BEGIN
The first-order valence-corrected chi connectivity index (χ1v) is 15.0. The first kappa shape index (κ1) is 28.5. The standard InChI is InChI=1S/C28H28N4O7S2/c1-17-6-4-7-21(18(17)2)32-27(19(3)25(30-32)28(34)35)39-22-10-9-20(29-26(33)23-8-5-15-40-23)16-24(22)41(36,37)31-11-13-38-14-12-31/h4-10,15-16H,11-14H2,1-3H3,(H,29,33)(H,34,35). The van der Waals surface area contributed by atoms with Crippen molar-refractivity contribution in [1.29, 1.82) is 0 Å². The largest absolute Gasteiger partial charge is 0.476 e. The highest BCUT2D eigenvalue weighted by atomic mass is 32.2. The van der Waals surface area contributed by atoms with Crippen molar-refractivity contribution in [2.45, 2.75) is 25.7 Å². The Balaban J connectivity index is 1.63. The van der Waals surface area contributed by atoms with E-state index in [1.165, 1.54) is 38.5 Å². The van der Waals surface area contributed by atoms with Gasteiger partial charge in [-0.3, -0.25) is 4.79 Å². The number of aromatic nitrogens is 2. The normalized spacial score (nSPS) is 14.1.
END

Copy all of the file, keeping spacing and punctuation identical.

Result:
The first-order valence-corrected chi connectivity index (χ1v) is 15.0. The first kappa shape index (κ1) is 28.5. The standard InChI is InChI=1S/C28H28N4O7S2/c1-17-6-4-7-21(18(17)2)32-27(19(3)25(30-32)28(34)35)39-22-10-9-20(29-26(33)23-8-5-15-40-23)16-24(22)41(36,37)31-11-13-38-14-12-31/h4-10,15-16H,11-14H2,1-3H3,(H,29,33)(H,34,35). The van der Waals surface area contributed by atoms with Crippen molar-refractivity contribution in [1.29, 1.82) is 0 Å². The largest absolute Gasteiger partial charge is 0.476 e. The highest BCUT2D eigenvalue weighted by atomic mass is 32.2. The van der Waals surface area contributed by atoms with Crippen molar-refractivity contribution in [2.45, 2.75) is 25.7 Å². The Balaban J connectivity index is 1.63. The van der Waals surface area contributed by atoms with E-state index in [1.165, 1.54) is 38.5 Å². The van der Waals surface area contributed by atoms with Gasteiger partial charge in [-0.3, -0.25) is 4.79 Å². The number of aromatic nitrogens is 2. The normalized spacial score (nSPS) is 14.1.